Examples of New Jersey’s historic “missing middle” housing: in Highland Park, a duplex (top left), townhomes/rowhouses (top right), and a pair of fourplexes (bottom left), and in Pitman, clustered court-style housing (bottom right). Courtesy of Google Maps Streetview

These implications regarding how the range of TOD can be flexibly and effectively expanded through better walking and biking FMLM travel are extensions of how TOD fundamentally works: marrying transit and the surrounding built environment. By increasing the scope of transit-friendly planning to better integrate longer stretches of active transportation, a wider geographic reach of residents will have comfortable access to a TOD’s transit networks. With appropriate human-scale features and investments, TOD projects do not have to be narrow, towering complexes, and instead their benefits and positive spillover effects can be more widely enjoyed from a mile-plus onward.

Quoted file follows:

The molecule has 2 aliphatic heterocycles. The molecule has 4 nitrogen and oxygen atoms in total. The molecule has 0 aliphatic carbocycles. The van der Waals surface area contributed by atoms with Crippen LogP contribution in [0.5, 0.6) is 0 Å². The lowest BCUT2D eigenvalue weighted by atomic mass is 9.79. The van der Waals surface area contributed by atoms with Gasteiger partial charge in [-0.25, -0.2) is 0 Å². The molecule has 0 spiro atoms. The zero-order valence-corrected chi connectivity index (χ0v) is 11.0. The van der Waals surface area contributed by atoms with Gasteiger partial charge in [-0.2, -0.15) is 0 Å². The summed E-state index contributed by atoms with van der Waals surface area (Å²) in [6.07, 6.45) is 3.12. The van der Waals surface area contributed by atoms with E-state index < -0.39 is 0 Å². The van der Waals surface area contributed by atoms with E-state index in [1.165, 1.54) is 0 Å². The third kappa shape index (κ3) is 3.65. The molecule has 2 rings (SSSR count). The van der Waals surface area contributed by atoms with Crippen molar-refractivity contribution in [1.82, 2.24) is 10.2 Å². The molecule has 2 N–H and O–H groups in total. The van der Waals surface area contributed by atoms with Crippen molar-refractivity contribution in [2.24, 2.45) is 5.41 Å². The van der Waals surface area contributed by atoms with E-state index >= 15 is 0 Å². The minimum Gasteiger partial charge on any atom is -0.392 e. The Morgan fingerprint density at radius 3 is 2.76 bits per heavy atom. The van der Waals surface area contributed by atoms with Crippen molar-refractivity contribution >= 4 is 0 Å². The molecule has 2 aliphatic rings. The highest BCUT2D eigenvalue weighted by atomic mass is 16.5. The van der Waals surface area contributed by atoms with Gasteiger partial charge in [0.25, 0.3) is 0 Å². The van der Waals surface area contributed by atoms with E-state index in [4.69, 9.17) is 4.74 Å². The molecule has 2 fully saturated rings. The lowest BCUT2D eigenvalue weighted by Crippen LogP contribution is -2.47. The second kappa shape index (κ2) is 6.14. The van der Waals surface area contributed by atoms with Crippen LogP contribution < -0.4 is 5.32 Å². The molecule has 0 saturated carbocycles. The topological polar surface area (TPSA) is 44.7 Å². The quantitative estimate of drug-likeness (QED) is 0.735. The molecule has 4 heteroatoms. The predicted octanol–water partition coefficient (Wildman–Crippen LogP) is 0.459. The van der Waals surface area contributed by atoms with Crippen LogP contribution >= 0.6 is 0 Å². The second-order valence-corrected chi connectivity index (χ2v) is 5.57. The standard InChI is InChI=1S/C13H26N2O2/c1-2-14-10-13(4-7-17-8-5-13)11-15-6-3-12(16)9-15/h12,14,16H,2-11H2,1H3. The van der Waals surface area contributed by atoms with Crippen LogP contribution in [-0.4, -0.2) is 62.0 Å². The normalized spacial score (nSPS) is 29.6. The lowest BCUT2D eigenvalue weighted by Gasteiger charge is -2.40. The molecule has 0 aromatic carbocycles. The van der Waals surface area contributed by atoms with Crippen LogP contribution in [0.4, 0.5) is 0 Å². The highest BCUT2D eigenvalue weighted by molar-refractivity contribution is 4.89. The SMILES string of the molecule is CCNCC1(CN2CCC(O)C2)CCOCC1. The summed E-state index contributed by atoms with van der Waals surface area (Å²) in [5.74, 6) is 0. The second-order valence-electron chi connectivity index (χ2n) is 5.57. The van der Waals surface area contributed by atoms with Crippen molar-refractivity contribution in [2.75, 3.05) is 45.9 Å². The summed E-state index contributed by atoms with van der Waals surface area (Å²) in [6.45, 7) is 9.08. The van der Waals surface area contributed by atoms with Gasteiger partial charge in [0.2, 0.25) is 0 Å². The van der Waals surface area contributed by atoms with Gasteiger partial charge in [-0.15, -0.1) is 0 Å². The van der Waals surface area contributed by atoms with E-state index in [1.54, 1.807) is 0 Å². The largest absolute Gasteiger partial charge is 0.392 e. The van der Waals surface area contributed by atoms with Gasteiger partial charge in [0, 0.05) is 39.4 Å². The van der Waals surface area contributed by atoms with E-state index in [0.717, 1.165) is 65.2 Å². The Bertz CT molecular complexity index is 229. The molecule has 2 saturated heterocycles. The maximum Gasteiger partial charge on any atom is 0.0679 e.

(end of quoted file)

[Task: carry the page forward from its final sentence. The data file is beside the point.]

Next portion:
[1] Stanford University. 2014. Stanford Study Finds Walking Improves Creativity. Stanford News.
[2] Metro (Los Angeles, CA). 2014. First Last Mile Strategic Plan & Planning Guidelines.
[3] VannPashak, Justin. 2018. Human Centered Cities Must Be Built at a Human Scale. Medium.
[4] Cronkleton, Emily. 2019. What is the Average Walking Speed of an Adult? Healthline.
[5] Conner, Jeff. 2022. How Fast Can a Wheelchair Go. Wheelchaired.
[6] Pedestrian and Bicycle Information Center. 2013. Costs for Pedestrian and Bicyclist Infrastructure Improvements.
[7] Rajan, Nausheen. 2021. Roadmap to Electrifying New Jersey’s Public Bus Fleet. New Jersey Policy Perspective.
[8] Higgs, Larry. 2014. Commute by bike? New Montclair bike depot provides safe parking. NJ Advance Media for
[9] Walljasper, Jay. 2016. 10 Ways Bicycle-Friendly Streets Are Good for People Who Don’t Ride Bikes. AARP Livable Communities.
[10] Missing Middle Housing. 2022. Missing Middle Housing: Diverse Choices for Walkable Neighborhood Living.